Family Secret Recipe for Baklava

December 7, 2011

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It’s one thing to offer a recipe I suppose … but it’s a far different thing to offer one that’s so deeply ingrained in the culture of a family. This recipe is sweet and crunchy, sticky and warm. Over time it’s developed a cult-like following: in the family, in the neighborhood, at places of work, at parties. But more than that, this recipe embodies the spirit of Mama.

Mama was my mother-in-law’s mom. That’s what her kids called her – and still do – even though she passed away earlier this year. Mama made this dish every Christmas. Now it’s being passed down to me: a German girl who married her Greek grandson. A girl who professes to hate baking but who understands that this recipe isn’t about baking at all.

On this day, we spread ourselves out in the kitchen and I watch my mother-in-law make a batch before I make my own. She pulls the razor-thin phyllo dough from a stack and drapes it like cloth, then lays it in the pan and fills it with chopped nuts. Layer after layer after layer. Her hands steady and calm. She taps and tucks and from time to time she talks about Mama.

My heart, softened, understands between memories that for her the gap is still wide. The loss of Mama will tug and pull forever.

My father-in-law, a sweet man whose father came from the mountains of Greece, tells me that old Greek women used to make their own phyllo dough … rolling it out with the handle of a broom. I can’t imagine the endurance. As I attempt to tap and tuck the dough without letting it break, my neck cries in pain.

In the end, we bake it in the oven. When it’s golden brown, we pull it from the rack, spoon sweet syrup on top and step back to admire it. It glimmers. It’s not too sweet. Not overly spiced.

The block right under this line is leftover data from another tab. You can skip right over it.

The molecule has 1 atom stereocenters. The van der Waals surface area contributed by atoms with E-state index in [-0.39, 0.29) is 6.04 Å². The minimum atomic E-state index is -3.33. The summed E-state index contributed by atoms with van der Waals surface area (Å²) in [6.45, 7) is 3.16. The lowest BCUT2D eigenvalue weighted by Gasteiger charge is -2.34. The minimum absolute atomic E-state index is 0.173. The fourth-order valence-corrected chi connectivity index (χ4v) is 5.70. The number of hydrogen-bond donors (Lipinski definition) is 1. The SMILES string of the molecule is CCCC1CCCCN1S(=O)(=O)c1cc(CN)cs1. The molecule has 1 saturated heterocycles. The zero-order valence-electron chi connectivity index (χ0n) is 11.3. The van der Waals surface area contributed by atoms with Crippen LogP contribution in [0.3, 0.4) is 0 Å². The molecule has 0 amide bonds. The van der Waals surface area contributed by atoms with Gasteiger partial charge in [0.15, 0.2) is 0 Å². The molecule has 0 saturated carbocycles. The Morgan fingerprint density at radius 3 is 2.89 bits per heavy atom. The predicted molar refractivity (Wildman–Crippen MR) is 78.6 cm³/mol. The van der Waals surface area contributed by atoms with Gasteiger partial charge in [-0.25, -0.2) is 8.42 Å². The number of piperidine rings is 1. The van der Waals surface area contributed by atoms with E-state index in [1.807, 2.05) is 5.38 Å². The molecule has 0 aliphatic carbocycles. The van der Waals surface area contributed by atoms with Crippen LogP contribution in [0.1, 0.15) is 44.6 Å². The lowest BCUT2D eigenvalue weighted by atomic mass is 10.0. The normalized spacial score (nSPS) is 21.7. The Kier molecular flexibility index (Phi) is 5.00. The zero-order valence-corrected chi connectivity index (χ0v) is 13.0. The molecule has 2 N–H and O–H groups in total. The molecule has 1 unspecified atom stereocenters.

It’s exactly as Mama would have wanted it.

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Mama’s Baklava

13 x 9 x 3 pan (1/2 recipe)

Ingredients:

1 pound phyllo dough
5 to 6 cups chopped nuts – half pecans and half walnuts
1/2 cup sugar
2 teaspoons cinnamon
1 pound + 1 stick unsalted butter, melted and in a bowl
Cloves, for topping

Syrup
5 cups sugar
4 cups water
1/4 cup orange juice
1 lemon, juiced
1/2 tablespoon honey

Procedure:

Preheat the oven to 325 degrees. Combine the nuts, sugar and cinnamon in a large bowl.

Butter the pan all over. Layer 4 sheets of phyllo dough in the pan, spreading melted butter in between each layer and making sure the dough comes up the sides of the pan. Layer 6 more sheets of phyllo dough on top, spreading melted butter in between each layer – but only bringing the dough to the edges of the pan (not over the top).

Top with another sheet of phyllo dough and spread with two handfuls of the nut mixture, making sure the nuts go all the way to the sides of the pan. Top with another layer of phyllo and coat with butter. Top with another layer of phyllo and spread with nuts. Top with another layer of phyllo and coat with butter. Repeat this process until all of the nut mixture has been used.

Place 10 more layers of phyllo dough on top, spreading melted butter in between each one. (Make sure to use all of the melted butter.) Fold down the edges and corners of the baklava. Cut into desired shapes and top each piece with 1 clove.